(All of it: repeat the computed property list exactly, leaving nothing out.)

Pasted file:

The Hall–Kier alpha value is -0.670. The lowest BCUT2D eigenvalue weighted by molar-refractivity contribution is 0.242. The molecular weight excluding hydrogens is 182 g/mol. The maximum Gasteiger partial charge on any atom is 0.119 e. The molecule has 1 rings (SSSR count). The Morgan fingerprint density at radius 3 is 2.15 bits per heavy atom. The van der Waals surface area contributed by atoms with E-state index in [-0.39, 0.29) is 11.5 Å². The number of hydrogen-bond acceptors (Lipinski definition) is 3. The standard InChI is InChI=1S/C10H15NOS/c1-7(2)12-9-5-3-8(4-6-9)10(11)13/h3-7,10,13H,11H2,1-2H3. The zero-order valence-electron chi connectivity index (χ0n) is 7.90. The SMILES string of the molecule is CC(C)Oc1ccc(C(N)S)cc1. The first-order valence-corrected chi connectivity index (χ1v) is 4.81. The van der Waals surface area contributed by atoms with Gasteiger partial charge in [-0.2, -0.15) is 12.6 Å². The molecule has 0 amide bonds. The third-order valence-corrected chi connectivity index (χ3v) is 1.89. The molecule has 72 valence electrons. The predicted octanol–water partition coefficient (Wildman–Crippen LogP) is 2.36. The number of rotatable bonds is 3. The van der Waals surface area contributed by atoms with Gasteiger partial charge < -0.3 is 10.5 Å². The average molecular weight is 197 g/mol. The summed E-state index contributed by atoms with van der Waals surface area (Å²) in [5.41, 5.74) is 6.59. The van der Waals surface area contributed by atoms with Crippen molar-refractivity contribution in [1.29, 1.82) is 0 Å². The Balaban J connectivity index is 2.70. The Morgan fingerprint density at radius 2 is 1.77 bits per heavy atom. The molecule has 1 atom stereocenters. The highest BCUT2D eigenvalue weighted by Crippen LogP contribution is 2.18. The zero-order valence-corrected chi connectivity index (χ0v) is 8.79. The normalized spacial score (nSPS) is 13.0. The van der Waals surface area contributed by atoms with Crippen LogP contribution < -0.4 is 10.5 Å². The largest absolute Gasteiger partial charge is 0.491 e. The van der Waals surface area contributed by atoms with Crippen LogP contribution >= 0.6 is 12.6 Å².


The Hall–Kier alpha value is -0.670. The lowest BCUT2D eigenvalue weighted by molar-refractivity contribution is 0.242. The molecular weight excluding hydrogens is 182 g/mol. The maximum Gasteiger partial charge on any atom is 0.119 e. The molecule has 1 rings (SSSR count). The Morgan fingerprint density at radius 3 is 2.15 bits per heavy atom. The van der Waals surface area contributed by atoms with E-state index in [-0.39, 0.29) is 11.5 Å². The number of hydrogen-bond acceptors (Lipinski definition) is 3. The standard InChI is InChI=1S/C10H15NOS/c1-7(2)12-9-5-3-8(4-6-9)10(11)13/h3-7,10,13H,11H2,1-2H3. The zero-order valence-electron chi connectivity index (χ0n) is 7.90. The SMILES string of the molecule is CC(C)Oc1ccc(C(N)S)cc1. The first-order valence-corrected chi connectivity index (χ1v) is 4.81. The van der Waals surface area contributed by atoms with Gasteiger partial charge in [-0.2, -0.15) is 12.6 Å². The molecule has 0 amide bonds. The third-order valence-corrected chi connectivity index (χ3v) is 1.89. The molecule has 72 valence electrons. The predicted octanol–water partition coefficient (Wildman–Crippen LogP) is 2.36. The number of rotatable bonds is 3. The van der Waals surface area contributed by atoms with Gasteiger partial charge < -0.3 is 10.5 Å². The average molecular weight is 197 g/mol. The summed E-state index contributed by atoms with van der Waals surface area (Å²) in [5.41, 5.74) is 6.59. The van der Waals surface area contributed by atoms with Crippen molar-refractivity contribution in [1.29, 1.82) is 0 Å². The Balaban J connectivity index is 2.70. The Morgan fingerprint density at radius 2 is 1.77 bits per heavy atom. The molecule has 1 atom stereocenters. The highest BCUT2D eigenvalue weighted by Crippen LogP contribution is 2.18. The zero-order valence-corrected chi connectivity index (χ0v) is 8.79. The normalized spacial score (nSPS) is 13.0. The van der Waals surface area contributed by atoms with Crippen LogP contribution < -0.4 is 10.5 Å². The largest absolute Gasteiger partial charge is 0.491 e. The van der Waals surface area contributed by atoms with Crippen LogP contribution >= 0.6 is 12.6 Å².